One police officer killed many innocent man and he is extremely corrupt. Recently he got arrested for his deeds. If he proves guilty then he will get death penalty. But during prayer I asked for his punishment as a death penalty. But somehow I felt guilty for asking someone's death. Is it okay for me to ask? If I did anything wrong then how can I ask forgiveness?

  • As long as there are 5 billion people more than what god's creation on earth can take care of responsably and peacefully, you can ask the death penalty of killers who are found with bodies and weapon collections in their closet and that kind of evidence. ... WAIT WA'HAMDULLAH I THOUGHT THAT I FORGOT SOMETHING!!! Oh yes, i forget 2,750 TONS of high explosive in the middle of the city. Oh it's only 2750 tons. time for couscous with fatima. I was praying to god and forgot all about it. – aliential Aug 7 at 8:12

The Prophet himself (saws) has asked for death penalty, so it cannot be a sin. However, he (saws) also showed mercy when it came to the judgement, so those people who say sharia law is always to opt for the maximum penalty are in error, too. Death penalty has four major drawbacks: Nobody can make a person alive if it comes out that the person was not guilty. It is very often abused by injust governments and systems. Mankind tends to become rude when death penalty is applied because those full of hatred become loud. The sinner, if he is, is deprived of any chance to repentance. In this sense, your prayer is not a sin but your doubts whether this kind of prayer is good, has a good reason, too.

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  • Qisas is obligatory when the heirs decide to not forgive. It can not be forgiven by anyone other than the heirs of the victim. – UmH Aug 11 at 4:06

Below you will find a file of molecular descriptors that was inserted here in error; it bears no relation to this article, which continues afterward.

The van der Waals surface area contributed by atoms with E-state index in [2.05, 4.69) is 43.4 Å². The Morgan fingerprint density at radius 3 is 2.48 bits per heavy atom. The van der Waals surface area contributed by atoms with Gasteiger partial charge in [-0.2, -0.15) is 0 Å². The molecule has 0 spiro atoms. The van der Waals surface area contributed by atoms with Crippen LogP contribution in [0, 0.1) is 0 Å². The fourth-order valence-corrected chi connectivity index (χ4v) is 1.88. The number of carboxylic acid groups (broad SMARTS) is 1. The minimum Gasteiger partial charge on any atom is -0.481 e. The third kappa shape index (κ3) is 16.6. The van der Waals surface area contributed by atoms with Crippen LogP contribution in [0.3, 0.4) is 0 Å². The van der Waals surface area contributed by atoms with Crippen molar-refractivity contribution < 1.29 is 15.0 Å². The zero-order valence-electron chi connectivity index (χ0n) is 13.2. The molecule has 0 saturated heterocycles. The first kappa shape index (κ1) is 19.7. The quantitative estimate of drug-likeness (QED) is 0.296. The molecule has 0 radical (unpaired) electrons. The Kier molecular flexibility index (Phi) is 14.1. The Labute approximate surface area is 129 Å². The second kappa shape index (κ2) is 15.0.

• @UmH You are right that Qisas is part of Islamic law. It is fixed in Quran 2:178, confirming the law of Mose Exodus 21:23. You can read there that this is a relief and an expression of mercy from Allah. This is said so because the maximum punishment in former Arabic law even allowed a punishment more severe than the deed. Asr – Jeschu Aug 13 at 14:59
  • Having a closer look on the deeds of the Prophet (saws) I saw that this may have been under martial law not under Qisas. However, the subject of the question was essentially whether it is good to plead for punishment. Jesus quite clearly advised his disciples to forgive and not plead for the maximum punishment. He was not in charge of a state ruler but Muhammad (saws) was, so he had to decide about the ideals and applicable law at the same. I am telling what I have understood, that is that there is a right to claim punishment but it is not the ideal to make use of it. – Jeschu Aug 13 at 16:12

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